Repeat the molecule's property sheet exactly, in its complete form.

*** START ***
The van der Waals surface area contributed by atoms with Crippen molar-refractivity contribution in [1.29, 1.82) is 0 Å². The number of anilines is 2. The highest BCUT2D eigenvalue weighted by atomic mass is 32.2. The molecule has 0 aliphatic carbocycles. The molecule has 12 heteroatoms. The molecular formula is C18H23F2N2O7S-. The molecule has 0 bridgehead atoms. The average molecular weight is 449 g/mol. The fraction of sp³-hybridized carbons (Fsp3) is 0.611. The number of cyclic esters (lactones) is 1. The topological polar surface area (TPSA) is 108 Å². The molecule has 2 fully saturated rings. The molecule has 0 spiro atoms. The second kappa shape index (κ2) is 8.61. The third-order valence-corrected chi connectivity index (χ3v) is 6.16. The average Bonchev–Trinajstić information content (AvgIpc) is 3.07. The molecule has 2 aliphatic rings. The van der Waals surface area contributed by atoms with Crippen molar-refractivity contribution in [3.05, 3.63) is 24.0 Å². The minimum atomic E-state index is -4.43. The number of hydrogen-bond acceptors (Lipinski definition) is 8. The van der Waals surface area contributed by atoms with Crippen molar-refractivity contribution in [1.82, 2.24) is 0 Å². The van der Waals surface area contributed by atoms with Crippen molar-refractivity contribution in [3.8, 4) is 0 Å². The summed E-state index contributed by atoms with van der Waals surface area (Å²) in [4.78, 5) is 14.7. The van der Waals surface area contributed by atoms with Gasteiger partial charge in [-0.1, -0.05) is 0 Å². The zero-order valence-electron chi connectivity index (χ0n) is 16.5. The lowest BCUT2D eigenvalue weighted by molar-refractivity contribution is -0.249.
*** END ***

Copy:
The van der Waals surface area contributed by atoms with Crippen molar-refractivity contribution in [1.29, 1.82) is 0 Å². The number of anilines is 2. The highest BCUT2D eigenvalue weighted by atomic mass is 32.2. The molecule has 0 aliphatic carbocycles. The molecule has 12 heteroatoms. The molecular formula is C18H23F2N2O7S-. The molecule has 0 bridgehead atoms. The average molecular weight is 449 g/mol. The fraction of sp³-hybridized carbons (Fsp3) is 0.611. The number of cyclic esters (lactones) is 1. The topological polar surface area (TPSA) is 108 Å². The molecule has 2 fully saturated rings. The molecule has 0 spiro atoms. The second kappa shape index (κ2) is 8.61. The third-order valence-corrected chi connectivity index (χ3v) is 6.16. The average Bonchev–Trinajstić information content (AvgIpc) is 3.07. The molecule has 2 aliphatic rings. The van der Waals surface area contributed by atoms with Crippen molar-refractivity contribution in [3.05, 3.63) is 24.0 Å². The minimum atomic E-state index is -4.43. The number of hydrogen-bond acceptors (Lipinski definition) is 8. The van der Waals surface area contributed by atoms with Crippen molar-refractivity contribution in [1.82, 2.24) is 0 Å². The van der Waals surface area contributed by atoms with Crippen molar-refractivity contribution in [3.8, 4) is 0 Å². The summed E-state index contributed by atoms with van der Waals surface area (Å²) in [4.78, 5) is 14.7. The van der Waals surface area contributed by atoms with Gasteiger partial charge in [-0.1, -0.05) is 0 Å². The zero-order valence-electron chi connectivity index (χ0n) is 16.5. The lowest BCUT2D eigenvalue weighted by molar-refractivity contribution is -0.249.